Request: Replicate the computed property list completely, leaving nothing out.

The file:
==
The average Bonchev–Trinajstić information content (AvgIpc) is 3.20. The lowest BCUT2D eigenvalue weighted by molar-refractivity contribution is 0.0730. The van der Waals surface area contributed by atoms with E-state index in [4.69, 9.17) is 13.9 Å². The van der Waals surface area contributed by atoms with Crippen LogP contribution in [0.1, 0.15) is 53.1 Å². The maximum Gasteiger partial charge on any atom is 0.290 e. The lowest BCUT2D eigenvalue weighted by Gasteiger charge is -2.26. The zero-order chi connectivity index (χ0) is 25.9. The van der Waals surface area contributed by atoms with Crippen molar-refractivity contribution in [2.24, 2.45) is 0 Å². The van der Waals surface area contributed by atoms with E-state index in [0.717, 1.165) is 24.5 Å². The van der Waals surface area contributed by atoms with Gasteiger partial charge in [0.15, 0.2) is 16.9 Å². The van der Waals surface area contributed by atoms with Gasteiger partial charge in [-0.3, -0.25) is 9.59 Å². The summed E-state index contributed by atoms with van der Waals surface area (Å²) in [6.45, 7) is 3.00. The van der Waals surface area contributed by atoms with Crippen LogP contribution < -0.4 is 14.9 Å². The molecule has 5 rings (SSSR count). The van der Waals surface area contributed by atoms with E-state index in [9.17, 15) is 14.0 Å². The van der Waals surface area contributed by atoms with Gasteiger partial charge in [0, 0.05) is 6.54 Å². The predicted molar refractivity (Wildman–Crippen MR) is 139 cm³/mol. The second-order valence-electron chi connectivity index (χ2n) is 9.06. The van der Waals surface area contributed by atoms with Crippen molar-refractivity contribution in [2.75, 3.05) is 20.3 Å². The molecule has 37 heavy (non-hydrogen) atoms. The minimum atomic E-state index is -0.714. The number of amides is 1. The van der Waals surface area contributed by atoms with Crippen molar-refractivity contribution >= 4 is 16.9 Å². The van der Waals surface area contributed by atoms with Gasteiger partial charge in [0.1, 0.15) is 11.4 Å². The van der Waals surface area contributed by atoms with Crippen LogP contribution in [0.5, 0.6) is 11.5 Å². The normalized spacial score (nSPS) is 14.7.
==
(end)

The average Bonchev–Trinajstić information content (AvgIpc) is 3.20. The lowest BCUT2D eigenvalue weighted by molar-refractivity contribution is 0.0730. The van der Waals surface area contributed by atoms with E-state index in [4.69, 9.17) is 13.9 Å². The van der Waals surface area contributed by atoms with Crippen LogP contribution in [0.1, 0.15) is 53.1 Å². The maximum Gasteiger partial charge on any atom is 0.290 e. The lowest BCUT2D eigenvalue weighted by Gasteiger charge is -2.26. The zero-order chi connectivity index (χ0) is 25.9. The van der Waals surface area contributed by atoms with Crippen molar-refractivity contribution in [2.24, 2.45) is 0 Å². The van der Waals surface area contributed by atoms with E-state index in [0.717, 1.165) is 24.5 Å². The van der Waals surface area contributed by atoms with Gasteiger partial charge in [0.15, 0.2) is 16.9 Å². The van der Waals surface area contributed by atoms with Gasteiger partial charge in [-0.3, -0.25) is 9.59 Å². The summed E-state index contributed by atoms with van der Waals surface area (Å²) in [6.45, 7) is 3.00. The van der Waals surface area contributed by atoms with Crippen LogP contribution < -0.4 is 14.9 Å². The molecule has 5 rings (SSSR count). The van der Waals surface area contributed by atoms with E-state index in [9.17, 15) is 14.0 Å². The van der Waals surface area contributed by atoms with Gasteiger partial charge in [0, 0.05) is 6.54 Å². The predicted molar refractivity (Wildman–Crippen MR) is 139 cm³/mol. The second-order valence-electron chi connectivity index (χ2n) is 9.06. The van der Waals surface area contributed by atoms with Crippen molar-refractivity contribution in [2.75, 3.05) is 20.3 Å². The molecule has 37 heavy (non-hydrogen) atoms. The minimum atomic E-state index is -0.714. The number of amides is 1. The van der Waals surface area contributed by atoms with Crippen molar-refractivity contribution >= 4 is 16.9 Å². The van der Waals surface area contributed by atoms with Gasteiger partial charge in [0.1, 0.15) is 11.4 Å². The van der Waals surface area contributed by atoms with Crippen LogP contribution in [0.5, 0.6) is 11.5 Å². The normalized spacial score (nSPS) is 14.7.